“Yield efficiency is about tying
agronomics and economics together.
It’s perfect timing for the market
because things are so tight at the farm gate.”
RENEE HANSEN: All right. Welcome, Dan, to the Premier Podcast. Thank you for joining us today. Today, we’re going to focus on yield efficiency and have you explain to us how important yield efficiency is and why a farmer should be focusing on yield efficiency.
DAN FRIEBERG: For years, in general, people have used yield as a measure of profitability, meaning that, as long as we achieved higher yields, that was our measuring stick for how good we were doing. Across the nation, we keep stair-stepping up, from a yield perspective. But, of course, we know that higher yields come at a cost. They come at a higher cost. What yield efficiency is for us is combining agronomics and economics. It’s just being willing to really put the dollars and cents from the grower’s perspective on the line. So, yield efficiency, the way we’re defining it, is the dollar-per-acre return to land and management. And the reason we exclude land and management is that we want to create a score that growers could anonymously benchmark against other growers in the area.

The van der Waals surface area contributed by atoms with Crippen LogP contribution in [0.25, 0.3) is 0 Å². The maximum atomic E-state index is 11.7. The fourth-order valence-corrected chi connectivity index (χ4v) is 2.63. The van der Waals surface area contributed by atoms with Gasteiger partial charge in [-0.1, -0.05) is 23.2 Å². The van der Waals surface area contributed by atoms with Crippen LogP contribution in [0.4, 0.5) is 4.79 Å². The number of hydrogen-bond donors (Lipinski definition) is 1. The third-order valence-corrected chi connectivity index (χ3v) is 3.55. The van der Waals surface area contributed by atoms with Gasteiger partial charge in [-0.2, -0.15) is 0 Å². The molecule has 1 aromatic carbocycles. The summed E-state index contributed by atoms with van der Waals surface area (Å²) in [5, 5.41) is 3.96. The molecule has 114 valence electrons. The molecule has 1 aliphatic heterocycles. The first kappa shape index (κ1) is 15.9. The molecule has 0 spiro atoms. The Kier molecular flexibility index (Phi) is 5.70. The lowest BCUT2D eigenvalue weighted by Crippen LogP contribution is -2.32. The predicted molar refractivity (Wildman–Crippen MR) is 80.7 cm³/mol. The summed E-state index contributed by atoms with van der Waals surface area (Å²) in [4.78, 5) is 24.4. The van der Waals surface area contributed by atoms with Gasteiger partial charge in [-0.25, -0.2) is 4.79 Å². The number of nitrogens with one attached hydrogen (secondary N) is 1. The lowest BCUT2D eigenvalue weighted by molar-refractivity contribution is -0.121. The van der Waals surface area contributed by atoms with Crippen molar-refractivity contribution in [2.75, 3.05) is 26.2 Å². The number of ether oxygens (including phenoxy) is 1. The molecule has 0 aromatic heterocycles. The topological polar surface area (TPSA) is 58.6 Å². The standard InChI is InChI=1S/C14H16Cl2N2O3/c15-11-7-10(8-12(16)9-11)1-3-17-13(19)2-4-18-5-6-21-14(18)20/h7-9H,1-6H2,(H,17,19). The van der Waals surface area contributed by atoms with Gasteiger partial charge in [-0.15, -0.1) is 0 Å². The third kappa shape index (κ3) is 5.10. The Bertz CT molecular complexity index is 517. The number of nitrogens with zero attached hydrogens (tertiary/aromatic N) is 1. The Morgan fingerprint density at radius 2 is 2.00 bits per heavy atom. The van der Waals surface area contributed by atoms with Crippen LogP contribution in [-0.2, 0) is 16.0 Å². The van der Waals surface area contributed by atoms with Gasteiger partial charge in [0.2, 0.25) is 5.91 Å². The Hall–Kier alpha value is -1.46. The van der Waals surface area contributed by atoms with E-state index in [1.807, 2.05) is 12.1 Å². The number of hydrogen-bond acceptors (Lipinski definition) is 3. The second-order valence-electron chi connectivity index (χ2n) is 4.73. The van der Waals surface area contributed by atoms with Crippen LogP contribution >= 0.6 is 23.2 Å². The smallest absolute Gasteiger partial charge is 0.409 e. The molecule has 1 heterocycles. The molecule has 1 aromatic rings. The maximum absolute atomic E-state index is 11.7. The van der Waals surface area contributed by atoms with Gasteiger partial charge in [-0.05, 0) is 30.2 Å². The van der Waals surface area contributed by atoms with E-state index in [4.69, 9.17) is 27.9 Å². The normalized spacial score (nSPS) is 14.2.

And when you include land cost, it really can be very distorting. Some people own their own ground, and they don’t necessarily charge themselves an opportunity cost on the land. Others are paying cash rent, and there are all kinds of different land arrangements. Plus, land cost is really personal and private. Taking land out of the equation from an economics perspective, when a grower sees a yield efficiency score, and it’s a dollar-per-acre return to land and management, they instantly are able to take their land cost out of that number and know how much is left for them. A lot of times, the return to management is profit. It’s family living. It’s what’s left over. So, yield efficiency is really, for us, about tying agronomics and economics together. It’s perfect timing for the market because things are so tight at the farm gate. The economics are really tight. There’s a lot of operations that are struggling to break even, let alone make any money. It’s a great time to be focused on not just better agronomics but better economics, as well.
RENEE HANSEN: Yeah, that’s such a great point, Dan, the fact you’re saying to focus on agronomics and economics. How is Premier Crop doing this different with our growers? How are we separating ourselves out from the marketplace? Because there are a lot of red waters out there and competition, so how does Premier Crop do this differently?